Tweaking your expenditures is a continuous process. So don’t feel compelled to change everything all at once (unless that’s your style). Start by choosing one expense, like groceries, and research ways to spend less.

In this instance, you could meal plan, use coupons, buy store brand goods, or try to shop sales. Once you have a handle on that expense, choose another and repeat the process.

You can make slight changes (resisting lattes or cutting your hair), or you can go more drastic (selling your car or moving to a lower cost of living area). Do whatever makes the most sense for your situation.

Diversify Your Income Streams

If you’re having a hard time making ends meet, consider starting a side hustle or taking on a part-time job. This doesn’t have to be permanent — only until your other variable income source yields more cash flow or you have a sufficient cushion saved.

Of course, continued income diversification has many benefits like reducing risk from losing one money source and helping you achieve your financial goals faster.

Managing Your Money

Once your cushion account can cover a few months of expenses, it now becomes your main account. All income should be placed in it and funneled from here into other accounts.

At the start of each month, move only what you need to cover your threshold budget and your typical preferred expenses from your cushion account into your checking account. This will likely be the same amount month to month unless your expenses change.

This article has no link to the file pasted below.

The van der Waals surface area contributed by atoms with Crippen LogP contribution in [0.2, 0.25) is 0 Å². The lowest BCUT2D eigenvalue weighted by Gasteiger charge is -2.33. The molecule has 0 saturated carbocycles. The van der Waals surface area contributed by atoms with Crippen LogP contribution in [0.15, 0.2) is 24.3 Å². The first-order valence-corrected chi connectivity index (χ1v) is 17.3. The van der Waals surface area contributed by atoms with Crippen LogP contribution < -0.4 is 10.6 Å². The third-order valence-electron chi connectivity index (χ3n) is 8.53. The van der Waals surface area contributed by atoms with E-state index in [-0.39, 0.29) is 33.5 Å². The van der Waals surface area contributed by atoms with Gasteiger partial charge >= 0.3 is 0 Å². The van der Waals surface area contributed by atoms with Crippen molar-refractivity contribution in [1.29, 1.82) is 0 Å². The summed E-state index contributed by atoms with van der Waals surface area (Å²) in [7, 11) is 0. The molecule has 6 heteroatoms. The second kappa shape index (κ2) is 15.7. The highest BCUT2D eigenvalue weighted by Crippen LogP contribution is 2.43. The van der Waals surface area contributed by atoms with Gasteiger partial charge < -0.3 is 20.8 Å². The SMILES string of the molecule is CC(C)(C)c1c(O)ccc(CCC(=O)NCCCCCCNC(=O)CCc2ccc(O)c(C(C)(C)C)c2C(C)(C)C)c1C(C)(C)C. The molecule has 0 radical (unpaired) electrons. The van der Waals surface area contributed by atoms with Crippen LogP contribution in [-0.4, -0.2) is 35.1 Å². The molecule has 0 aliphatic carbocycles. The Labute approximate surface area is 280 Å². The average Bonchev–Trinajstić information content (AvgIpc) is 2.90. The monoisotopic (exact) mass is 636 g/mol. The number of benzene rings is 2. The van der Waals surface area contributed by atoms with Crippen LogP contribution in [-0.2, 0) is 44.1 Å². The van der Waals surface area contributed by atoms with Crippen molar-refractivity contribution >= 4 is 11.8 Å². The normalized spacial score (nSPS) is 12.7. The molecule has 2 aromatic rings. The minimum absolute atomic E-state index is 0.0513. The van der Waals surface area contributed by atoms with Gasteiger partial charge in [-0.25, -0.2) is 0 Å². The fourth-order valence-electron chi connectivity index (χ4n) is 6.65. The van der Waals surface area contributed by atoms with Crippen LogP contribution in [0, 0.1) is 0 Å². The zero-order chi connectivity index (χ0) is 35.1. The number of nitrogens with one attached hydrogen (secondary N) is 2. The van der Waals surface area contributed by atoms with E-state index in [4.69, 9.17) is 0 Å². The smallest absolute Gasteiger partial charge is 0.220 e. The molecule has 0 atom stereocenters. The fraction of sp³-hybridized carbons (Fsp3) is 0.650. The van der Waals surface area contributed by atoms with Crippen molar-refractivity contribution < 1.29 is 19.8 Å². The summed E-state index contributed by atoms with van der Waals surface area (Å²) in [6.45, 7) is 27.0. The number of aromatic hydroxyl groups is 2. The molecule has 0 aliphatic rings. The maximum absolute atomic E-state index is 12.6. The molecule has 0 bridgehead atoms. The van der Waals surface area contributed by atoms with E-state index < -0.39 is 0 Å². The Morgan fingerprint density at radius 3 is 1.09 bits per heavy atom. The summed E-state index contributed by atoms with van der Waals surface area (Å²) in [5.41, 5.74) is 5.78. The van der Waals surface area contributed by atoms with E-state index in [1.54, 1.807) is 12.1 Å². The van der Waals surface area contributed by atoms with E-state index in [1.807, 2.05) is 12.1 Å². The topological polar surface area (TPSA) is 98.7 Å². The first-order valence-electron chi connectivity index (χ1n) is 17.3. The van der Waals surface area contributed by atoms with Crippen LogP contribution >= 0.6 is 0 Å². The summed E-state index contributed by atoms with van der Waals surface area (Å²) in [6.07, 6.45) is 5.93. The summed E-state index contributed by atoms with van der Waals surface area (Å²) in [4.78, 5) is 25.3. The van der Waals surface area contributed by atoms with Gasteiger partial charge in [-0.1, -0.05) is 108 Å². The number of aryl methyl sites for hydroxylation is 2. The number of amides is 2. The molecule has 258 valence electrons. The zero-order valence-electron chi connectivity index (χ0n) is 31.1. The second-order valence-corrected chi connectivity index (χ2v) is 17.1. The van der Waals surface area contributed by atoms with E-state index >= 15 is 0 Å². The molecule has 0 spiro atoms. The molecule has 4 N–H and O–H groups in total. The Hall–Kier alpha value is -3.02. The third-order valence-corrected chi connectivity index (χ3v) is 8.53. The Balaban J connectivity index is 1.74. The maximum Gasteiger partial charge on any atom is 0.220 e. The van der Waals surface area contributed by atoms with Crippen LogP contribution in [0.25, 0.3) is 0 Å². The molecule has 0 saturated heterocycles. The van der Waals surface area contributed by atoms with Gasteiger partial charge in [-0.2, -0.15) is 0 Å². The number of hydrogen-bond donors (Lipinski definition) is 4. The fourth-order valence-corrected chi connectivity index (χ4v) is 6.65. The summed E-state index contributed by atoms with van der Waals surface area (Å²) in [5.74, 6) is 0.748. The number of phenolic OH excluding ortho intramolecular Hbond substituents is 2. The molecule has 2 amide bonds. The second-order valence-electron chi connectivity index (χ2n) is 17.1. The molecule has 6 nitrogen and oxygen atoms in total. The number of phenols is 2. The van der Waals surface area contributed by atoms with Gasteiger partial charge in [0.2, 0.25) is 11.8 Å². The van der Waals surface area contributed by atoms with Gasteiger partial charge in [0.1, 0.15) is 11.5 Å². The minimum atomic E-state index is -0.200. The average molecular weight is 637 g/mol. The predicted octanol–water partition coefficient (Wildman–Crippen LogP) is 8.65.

With all of your varied earnings now routed directly into your cushion account, they will replace what you’ve withdrawn for expenses — and hopefully boosting the balance rapidly with your success.

This process is sometimes called living on last month’s income or a zero-sum budget. The goal is to end the month with next to nothing in your checking account but plenty in your cushion account. That means your budget is accurate.

As your primary savings/cushion account accumulates surplus funds, you can then direct some of the money to your other savings goals.

Refine the Process

As is the case with any budget, yours isn’t meant to be “set and forget”. Your financial situation is dynamic (hopefully always in a positive way).

As your variable income, expenses, savings balances, and debt level changes, your budget should be adjusted accordingly. This will keep you on sound fiscal footing and moving incrementally towards achieving your goals.

Final Thoughts on Budgeting with Variable Income

Improperly managed variable income can lead to severe financial stress. However, by working through the steps in this article, you can find stability using a budget. Before long, you’ll be in the same (or better!) boat as your regular salary earning peers.

Any tips for budgeting on a variable income?

Article written by Laura

Originally published at womenwhomoney.com on February 18, 2019.